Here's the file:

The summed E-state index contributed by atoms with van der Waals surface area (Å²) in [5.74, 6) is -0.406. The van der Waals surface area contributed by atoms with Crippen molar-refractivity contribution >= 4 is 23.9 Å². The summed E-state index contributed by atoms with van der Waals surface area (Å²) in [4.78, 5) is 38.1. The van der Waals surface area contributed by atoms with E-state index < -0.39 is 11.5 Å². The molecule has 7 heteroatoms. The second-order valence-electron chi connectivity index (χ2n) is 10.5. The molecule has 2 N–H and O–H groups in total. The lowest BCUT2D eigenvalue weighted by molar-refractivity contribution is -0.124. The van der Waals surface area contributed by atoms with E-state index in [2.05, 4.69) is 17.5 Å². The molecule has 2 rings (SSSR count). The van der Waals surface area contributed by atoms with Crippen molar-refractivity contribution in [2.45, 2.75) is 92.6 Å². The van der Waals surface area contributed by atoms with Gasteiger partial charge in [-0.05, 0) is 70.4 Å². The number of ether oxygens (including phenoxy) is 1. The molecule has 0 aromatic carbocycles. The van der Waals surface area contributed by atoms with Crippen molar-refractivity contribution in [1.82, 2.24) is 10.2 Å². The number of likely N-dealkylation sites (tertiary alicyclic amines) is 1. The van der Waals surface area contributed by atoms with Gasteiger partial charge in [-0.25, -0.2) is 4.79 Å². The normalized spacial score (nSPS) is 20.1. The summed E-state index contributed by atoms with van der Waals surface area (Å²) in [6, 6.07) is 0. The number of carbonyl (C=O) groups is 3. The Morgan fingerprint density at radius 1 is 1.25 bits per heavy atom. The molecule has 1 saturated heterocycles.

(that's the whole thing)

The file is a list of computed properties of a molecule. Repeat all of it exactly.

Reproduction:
The summed E-state index contributed by atoms with van der Waals surface area (Å²) in [5.74, 6) is -0.406. The van der Waals surface area contributed by atoms with Crippen molar-refractivity contribution >= 4 is 23.9 Å². The summed E-state index contributed by atoms with van der Waals surface area (Å²) in [4.78, 5) is 38.1. The van der Waals surface area contributed by atoms with E-state index < -0.39 is 11.5 Å². The molecule has 7 heteroatoms. The second-order valence-electron chi connectivity index (χ2n) is 10.5. The molecule has 2 N–H and O–H groups in total. The lowest BCUT2D eigenvalue weighted by molar-refractivity contribution is -0.124. The van der Waals surface area contributed by atoms with E-state index in [2.05, 4.69) is 17.5 Å². The molecule has 2 rings (SSSR count). The van der Waals surface area contributed by atoms with Crippen molar-refractivity contribution in [2.45, 2.75) is 92.6 Å². The van der Waals surface area contributed by atoms with Gasteiger partial charge in [-0.05, 0) is 70.4 Å². The number of ether oxygens (including phenoxy) is 1. The molecule has 0 aromatic carbocycles. The van der Waals surface area contributed by atoms with Crippen molar-refractivity contribution in [1.82, 2.24) is 10.2 Å². The number of likely N-dealkylation sites (tertiary alicyclic amines) is 1. The van der Waals surface area contributed by atoms with Gasteiger partial charge in [-0.25, -0.2) is 4.79 Å². The normalized spacial score (nSPS) is 20.1. The summed E-state index contributed by atoms with van der Waals surface area (Å²) in [6, 6.07) is 0. The number of carbonyl (C=O) groups is 3. The Morgan fingerprint density at radius 1 is 1.25 bits per heavy atom. The molecule has 1 saturated heterocycles.